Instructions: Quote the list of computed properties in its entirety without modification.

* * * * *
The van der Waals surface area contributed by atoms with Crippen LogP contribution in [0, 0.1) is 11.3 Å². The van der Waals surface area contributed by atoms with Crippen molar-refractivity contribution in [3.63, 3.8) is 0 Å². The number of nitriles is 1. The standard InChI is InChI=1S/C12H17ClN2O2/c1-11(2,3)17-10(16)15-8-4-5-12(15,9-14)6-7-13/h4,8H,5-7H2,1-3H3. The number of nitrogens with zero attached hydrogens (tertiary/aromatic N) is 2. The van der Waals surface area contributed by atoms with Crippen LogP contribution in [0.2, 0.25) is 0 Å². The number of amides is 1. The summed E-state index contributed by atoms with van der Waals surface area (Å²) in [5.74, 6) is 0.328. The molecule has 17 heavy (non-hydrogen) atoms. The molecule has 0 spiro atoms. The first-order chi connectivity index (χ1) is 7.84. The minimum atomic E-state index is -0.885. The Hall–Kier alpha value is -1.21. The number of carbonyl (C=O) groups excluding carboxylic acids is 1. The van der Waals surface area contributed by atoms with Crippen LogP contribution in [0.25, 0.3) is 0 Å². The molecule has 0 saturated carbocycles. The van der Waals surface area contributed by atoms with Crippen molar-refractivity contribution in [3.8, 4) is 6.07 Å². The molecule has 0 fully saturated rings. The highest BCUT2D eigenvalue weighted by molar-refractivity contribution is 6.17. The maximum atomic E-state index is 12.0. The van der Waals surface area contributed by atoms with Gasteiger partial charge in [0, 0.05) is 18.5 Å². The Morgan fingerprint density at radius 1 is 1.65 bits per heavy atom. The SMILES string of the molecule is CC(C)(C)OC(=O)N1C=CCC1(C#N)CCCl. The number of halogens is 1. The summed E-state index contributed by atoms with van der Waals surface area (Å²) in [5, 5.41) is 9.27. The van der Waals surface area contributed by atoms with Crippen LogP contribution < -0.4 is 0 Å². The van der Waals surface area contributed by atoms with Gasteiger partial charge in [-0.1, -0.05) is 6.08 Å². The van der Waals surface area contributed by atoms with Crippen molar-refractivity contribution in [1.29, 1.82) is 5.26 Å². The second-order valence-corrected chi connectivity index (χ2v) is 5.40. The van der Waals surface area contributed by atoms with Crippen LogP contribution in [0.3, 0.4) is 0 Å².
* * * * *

The van der Waals surface area contributed by atoms with Crippen LogP contribution in [0, 0.1) is 11.3 Å². The van der Waals surface area contributed by atoms with Crippen molar-refractivity contribution in [3.63, 3.8) is 0 Å². The number of nitriles is 1. The standard InChI is InChI=1S/C12H17ClN2O2/c1-11(2,3)17-10(16)15-8-4-5-12(15,9-14)6-7-13/h4,8H,5-7H2,1-3H3. The number of nitrogens with zero attached hydrogens (tertiary/aromatic N) is 2. The van der Waals surface area contributed by atoms with Crippen LogP contribution in [0.2, 0.25) is 0 Å². The number of amides is 1. The summed E-state index contributed by atoms with van der Waals surface area (Å²) in [5.74, 6) is 0.328. The molecule has 17 heavy (non-hydrogen) atoms. The molecule has 0 spiro atoms. The first-order chi connectivity index (χ1) is 7.84. The minimum atomic E-state index is -0.885. The Hall–Kier alpha value is -1.21. The number of carbonyl (C=O) groups excluding carboxylic acids is 1. The van der Waals surface area contributed by atoms with Crippen LogP contribution in [0.25, 0.3) is 0 Å². The molecule has 0 saturated carbocycles. The van der Waals surface area contributed by atoms with Crippen molar-refractivity contribution in [3.8, 4) is 6.07 Å². The molecule has 0 fully saturated rings. The highest BCUT2D eigenvalue weighted by molar-refractivity contribution is 6.17. The maximum atomic E-state index is 12.0. The van der Waals surface area contributed by atoms with Gasteiger partial charge in [0, 0.05) is 18.5 Å². The Morgan fingerprint density at radius 1 is 1.65 bits per heavy atom. The SMILES string of the molecule is CC(C)(C)OC(=O)N1C=CCC1(C#N)CCCl. The number of halogens is 1. The summed E-state index contributed by atoms with van der Waals surface area (Å²) in [5, 5.41) is 9.27. The van der Waals surface area contributed by atoms with Crippen LogP contribution < -0.4 is 0 Å². The van der Waals surface area contributed by atoms with Gasteiger partial charge in [-0.1, -0.05) is 6.08 Å². The van der Waals surface area contributed by atoms with Crippen molar-refractivity contribution in [1.29, 1.82) is 5.26 Å². The second-order valence-corrected chi connectivity index (χ2v) is 5.40. The van der Waals surface area contributed by atoms with Crippen LogP contribution in [0.3, 0.4) is 0 Å².